Monday, May 18, 2009

Wells Scale

Malcolm Wells, the father of underground building, wrote an article that appeared in the "Next Whole Earth Catalog" about, among other things, this simple and ingenious device for rating the desirability of a building.

It's a form that you fill out by rating a building or site according to a bunch of common-sense criteria about what makes it good, healthy, and sustainable.

The left side is sinister stuff and the right side are positive counterparts. There are things like "Destroys pure water vs. Creates pure water" and "Wastes solar energy vs. Uses solar energy".

Not rocket science as they say. It's fun (or rather usually depressing) to rate the various buildings you use in your daily life. I certainly hope you find positive ratings for them. If not then it's time to move or improve.

There are lots of ways to improve existing buildings. Rainwater catchments are an easy win, even if you only use the water to irrigate. If you add an attached greenhouse to a building you can gain several advantages at once: create pure air; produces own food; creates rich soil; uses and stores solar energy; consumes its own wastes (composting); matches nature's cycles; provides human habitat; and, if done well, is beautiful.

With proper planning and a bit of engineering we can create really cool homes and buildings that exist in harmony with Nature. This simple score card makes it easy to wrap your head around what needs to be done to do it.

Monday, May 11, 2009

Ted Nelson

Theodor Holm Nelson is an iconoclastic visionary who wrote the amazing book "Computer Lib / Dream Machines", which is how I first heard of him. He's credited with coining the term "hypertext" although the system he envisioned, called Xanadu, included abilities and structure beyond what the current WWW provides.
"The purpose of computers is human freedom."
~"Ted Nelson's Computer Paradigm, Expressed as One-Liners"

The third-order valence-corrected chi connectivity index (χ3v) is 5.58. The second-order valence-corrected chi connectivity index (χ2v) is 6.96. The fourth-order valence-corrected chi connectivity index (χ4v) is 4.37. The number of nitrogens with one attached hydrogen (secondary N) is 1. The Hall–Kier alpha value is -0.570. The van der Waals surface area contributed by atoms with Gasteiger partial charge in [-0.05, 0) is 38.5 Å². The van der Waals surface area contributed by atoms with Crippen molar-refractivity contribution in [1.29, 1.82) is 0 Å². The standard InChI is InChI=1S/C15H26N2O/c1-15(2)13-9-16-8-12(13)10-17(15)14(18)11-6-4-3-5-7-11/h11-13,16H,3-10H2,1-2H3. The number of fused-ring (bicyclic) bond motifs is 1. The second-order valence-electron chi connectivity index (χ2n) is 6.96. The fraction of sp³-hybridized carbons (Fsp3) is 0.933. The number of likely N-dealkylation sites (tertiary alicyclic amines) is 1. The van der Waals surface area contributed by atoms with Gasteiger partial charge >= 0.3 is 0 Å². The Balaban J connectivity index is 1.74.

He has spent 30~40 years watching the computer industry not measure up to his innovative visions and by now he seems a little pissed off. This is from a 1999 rant "Way Out of the Box":
...the computer world is entirely built out of artificial, arbitrary constructs. Word processing, spreadsheet, database aren't fundamental, they're just different ideas that different guys have whomped up, ideas that could be totally different in their structure. But these ideas have a plausible air that has set like concrete into a seeming reality. Macintosh and Windows look alike, therefore that must be reality, right?

Wrong. Apple and Windows are like Ford and Chevrolet (or perhaps Tweedledum and Tweedledee), who in their co-imitation create a stereo illusion that seems like reality. The computer guys don't understand computers in all their manifold possibilities; they think today's conventions are how things really are, and so that's what they tell all the new victims. So-called "computer literacy" is an illusion: they train you in today's strange conventions and constructs-- (Desktop? This to you looks like a desktop? A vertical desktop? ) --and tell you that's what computers really are. Wrong.

Today's computer constructs were made up in situations that ranged from emergency to academia, which have been piled up into a seemingly meaningful whole. Yet the world of the screen could be anything at all, not just the imitation of paper. But everybody seems to think the basic designs are finished.
Amen brother!

He's written a new book on the history of computers, and remember that he was there while a lot of this was happening, occasionally directly involved. He has book blurbs by Woz and Stewart Brand.

Check out Chapter Summaries of "GEEKS BEARING GIFTS" for a wild ride.

He has continued his Don Quixote tilting at the windmills of our paucity of access to true power of computing machinery with at least two systems other than Xanadu. First, a bizarre information representation system that seems a billion times better than anything I've heard of to date (to the point where I want to drop everything and develop it) called ZigZag:
And also something called transclusion, which allows a deeper kind of hypertext which he calls Transliterature.

All of Nelson's work is worth reviewing if you're at all involved in creating software that people use. Here's a link to his homepage:

He's sort of like the Oracle at Delphi, and it would suck if he were to be treated like Cassandra.